Colin shares the background of his new single, Trader Bob .
Trader Bob is a song that was born on the the same day in the same town as Lee Kernaghan and I wrote She’s My Ute, the beginning of over two decades of songwriting collaboration.
It was 1994 and I was the opening act on Lee’s southern NSW tour. I’d headed for a chilly morning walk and had got as far as the car yard across the road from the motel. I pay tribute to the first line of Ute in Trader Bob because they were part of a quite remarkable day.
To this day Lee ribs me about disappearing into second hand stores. We’d stop for lunch, the band were back in the Tarago...”Where’s Bucko?” They learnt pretty quick. Find the junk shop, you find the Bucko. And there, up the lane behind the dealership, was the big daddy of junk shops. Trader Bob’s Bargain Centre.
I spent hours in there. He had the high-roofed building supply yard which bled into a rabbit warren of what I call in the song “a bric-a-brac Nirvana”. Aircraft gauges, tools, hundreds of timber cobbler’s blocks, military surplus stuff - and a bunch of artificial limbs hanging from the roof! (When I asked Bob, “How much for the artificial legs?” he replied, “Depends how much you need one.”)
The torpedo tubes mentioned in the song seemed an unlikely purchase in the southern tablelands. Bob explained that he couldn’t get enough of the things. Locals were buying them to bury their then soon-to-be-illegal semi automatic rifles.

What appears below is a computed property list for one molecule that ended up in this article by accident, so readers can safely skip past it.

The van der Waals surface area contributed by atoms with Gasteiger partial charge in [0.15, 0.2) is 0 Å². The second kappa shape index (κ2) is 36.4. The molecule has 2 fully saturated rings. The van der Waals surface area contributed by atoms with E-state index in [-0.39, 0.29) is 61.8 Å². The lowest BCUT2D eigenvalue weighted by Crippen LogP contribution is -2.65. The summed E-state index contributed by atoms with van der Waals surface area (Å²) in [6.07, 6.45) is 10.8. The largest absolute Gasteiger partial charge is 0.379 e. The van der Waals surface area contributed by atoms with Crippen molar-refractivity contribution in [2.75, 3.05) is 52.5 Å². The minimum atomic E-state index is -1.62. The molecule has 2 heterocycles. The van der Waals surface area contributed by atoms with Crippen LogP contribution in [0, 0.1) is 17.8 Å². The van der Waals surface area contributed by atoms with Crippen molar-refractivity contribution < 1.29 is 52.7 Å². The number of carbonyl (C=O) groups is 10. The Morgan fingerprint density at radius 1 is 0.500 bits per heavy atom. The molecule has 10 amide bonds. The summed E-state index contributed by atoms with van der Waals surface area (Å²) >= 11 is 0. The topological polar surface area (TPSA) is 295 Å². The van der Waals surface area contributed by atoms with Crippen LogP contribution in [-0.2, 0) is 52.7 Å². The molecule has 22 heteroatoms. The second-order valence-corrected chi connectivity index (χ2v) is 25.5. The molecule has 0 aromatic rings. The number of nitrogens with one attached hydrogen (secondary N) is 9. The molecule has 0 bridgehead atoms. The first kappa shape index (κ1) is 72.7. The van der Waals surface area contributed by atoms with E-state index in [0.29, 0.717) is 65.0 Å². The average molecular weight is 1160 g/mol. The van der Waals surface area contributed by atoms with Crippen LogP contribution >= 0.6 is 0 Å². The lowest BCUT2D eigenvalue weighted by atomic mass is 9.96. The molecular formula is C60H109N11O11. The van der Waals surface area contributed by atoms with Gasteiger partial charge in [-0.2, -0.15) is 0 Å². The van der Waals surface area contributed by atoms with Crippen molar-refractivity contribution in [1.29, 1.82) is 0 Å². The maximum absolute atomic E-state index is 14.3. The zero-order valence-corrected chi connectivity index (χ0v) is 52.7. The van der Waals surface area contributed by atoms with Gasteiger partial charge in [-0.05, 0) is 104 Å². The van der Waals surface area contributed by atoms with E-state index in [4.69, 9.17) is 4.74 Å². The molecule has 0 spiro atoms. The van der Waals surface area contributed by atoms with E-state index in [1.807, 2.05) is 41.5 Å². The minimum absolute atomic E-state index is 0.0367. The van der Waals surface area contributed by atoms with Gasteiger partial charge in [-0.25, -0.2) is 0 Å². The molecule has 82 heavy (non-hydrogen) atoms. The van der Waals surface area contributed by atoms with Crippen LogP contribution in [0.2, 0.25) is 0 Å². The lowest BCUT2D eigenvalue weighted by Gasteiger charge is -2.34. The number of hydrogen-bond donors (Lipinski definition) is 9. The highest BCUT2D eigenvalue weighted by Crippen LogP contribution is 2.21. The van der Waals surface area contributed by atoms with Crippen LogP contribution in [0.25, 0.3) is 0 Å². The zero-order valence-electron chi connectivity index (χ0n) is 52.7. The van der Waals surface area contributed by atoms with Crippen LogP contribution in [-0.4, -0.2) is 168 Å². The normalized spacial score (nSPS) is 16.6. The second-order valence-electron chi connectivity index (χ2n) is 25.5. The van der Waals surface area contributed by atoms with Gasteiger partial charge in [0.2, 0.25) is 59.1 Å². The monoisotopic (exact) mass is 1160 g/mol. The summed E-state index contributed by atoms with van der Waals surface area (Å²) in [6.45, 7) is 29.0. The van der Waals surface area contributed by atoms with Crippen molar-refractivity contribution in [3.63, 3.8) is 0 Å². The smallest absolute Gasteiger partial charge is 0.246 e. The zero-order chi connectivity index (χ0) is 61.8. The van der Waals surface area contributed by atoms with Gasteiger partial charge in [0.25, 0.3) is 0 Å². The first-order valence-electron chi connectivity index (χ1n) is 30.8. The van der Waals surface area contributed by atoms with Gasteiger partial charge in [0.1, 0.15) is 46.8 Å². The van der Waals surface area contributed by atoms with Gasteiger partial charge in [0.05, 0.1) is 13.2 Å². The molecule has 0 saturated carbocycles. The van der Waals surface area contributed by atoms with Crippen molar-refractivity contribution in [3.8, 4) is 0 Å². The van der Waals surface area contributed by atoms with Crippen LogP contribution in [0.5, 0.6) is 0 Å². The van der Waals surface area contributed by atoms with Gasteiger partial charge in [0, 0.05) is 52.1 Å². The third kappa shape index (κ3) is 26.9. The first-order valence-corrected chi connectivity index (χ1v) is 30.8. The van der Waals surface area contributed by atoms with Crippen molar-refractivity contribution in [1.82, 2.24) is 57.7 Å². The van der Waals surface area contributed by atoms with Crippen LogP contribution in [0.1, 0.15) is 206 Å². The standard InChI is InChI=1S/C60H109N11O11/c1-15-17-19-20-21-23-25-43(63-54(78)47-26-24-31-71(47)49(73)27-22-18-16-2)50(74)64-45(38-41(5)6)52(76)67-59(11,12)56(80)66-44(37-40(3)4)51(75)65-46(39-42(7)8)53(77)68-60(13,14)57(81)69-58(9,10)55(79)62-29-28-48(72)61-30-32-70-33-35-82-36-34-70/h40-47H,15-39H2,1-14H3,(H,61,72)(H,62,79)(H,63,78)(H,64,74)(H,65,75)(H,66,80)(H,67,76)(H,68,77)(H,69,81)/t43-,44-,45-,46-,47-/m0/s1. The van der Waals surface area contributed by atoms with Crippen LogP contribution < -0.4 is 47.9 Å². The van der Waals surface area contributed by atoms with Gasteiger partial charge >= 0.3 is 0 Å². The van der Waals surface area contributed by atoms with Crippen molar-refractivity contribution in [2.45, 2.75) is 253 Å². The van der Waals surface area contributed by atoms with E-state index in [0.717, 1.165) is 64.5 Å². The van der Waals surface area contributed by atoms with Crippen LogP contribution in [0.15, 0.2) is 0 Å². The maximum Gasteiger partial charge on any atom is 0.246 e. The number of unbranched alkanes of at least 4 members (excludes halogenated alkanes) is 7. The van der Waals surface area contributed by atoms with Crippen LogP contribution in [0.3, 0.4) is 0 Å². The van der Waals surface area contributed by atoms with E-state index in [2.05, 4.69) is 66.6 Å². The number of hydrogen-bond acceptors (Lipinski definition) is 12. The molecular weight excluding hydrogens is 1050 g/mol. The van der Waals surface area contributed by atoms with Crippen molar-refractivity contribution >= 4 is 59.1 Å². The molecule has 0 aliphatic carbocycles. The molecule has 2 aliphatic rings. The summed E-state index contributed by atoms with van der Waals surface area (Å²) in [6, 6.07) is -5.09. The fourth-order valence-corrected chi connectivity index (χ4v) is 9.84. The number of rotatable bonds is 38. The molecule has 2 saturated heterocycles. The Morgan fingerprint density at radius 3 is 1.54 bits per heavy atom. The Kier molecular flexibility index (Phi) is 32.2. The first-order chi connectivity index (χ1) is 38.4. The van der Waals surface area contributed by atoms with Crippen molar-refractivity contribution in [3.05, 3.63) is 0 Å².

The single artwork features a classic portrait of Trader Bob, taken just before his retirement in 2000. In the photo he’s holding one of a bunch of what look like canvas jackets. His son, Stephen, tells me it’s a job lot of women’s fencing suits, purchased at a government auction. Bob could sell you a kitchen sink - or a fencing suit. That’s my kind of store!
This musical portrait has been lingering in my song shoebox for a while. That’s what made it such a great choice for my new single. What Trader Bob gathered at auctions and clearing sales, I do with songs. Songs of all shapes and sizes tend to tumble out when and where they wish, and I gather them up, finished and unfinished, and pop them into my song shoeboxes, waiting for the right moment to perhaps give them a life of their own.
So I’m thrilled that the time is right for Trader Bob. The man in the khaki bib-and-brace overalls is no longer with us, but it’s time to share his story, to step again into the bargain centre and fill our musical nostrils with the whiff of timber, mothballs, leather and age. Amongst the jumble, there’s gold to be found.
That’s the way it was with Trader Bob.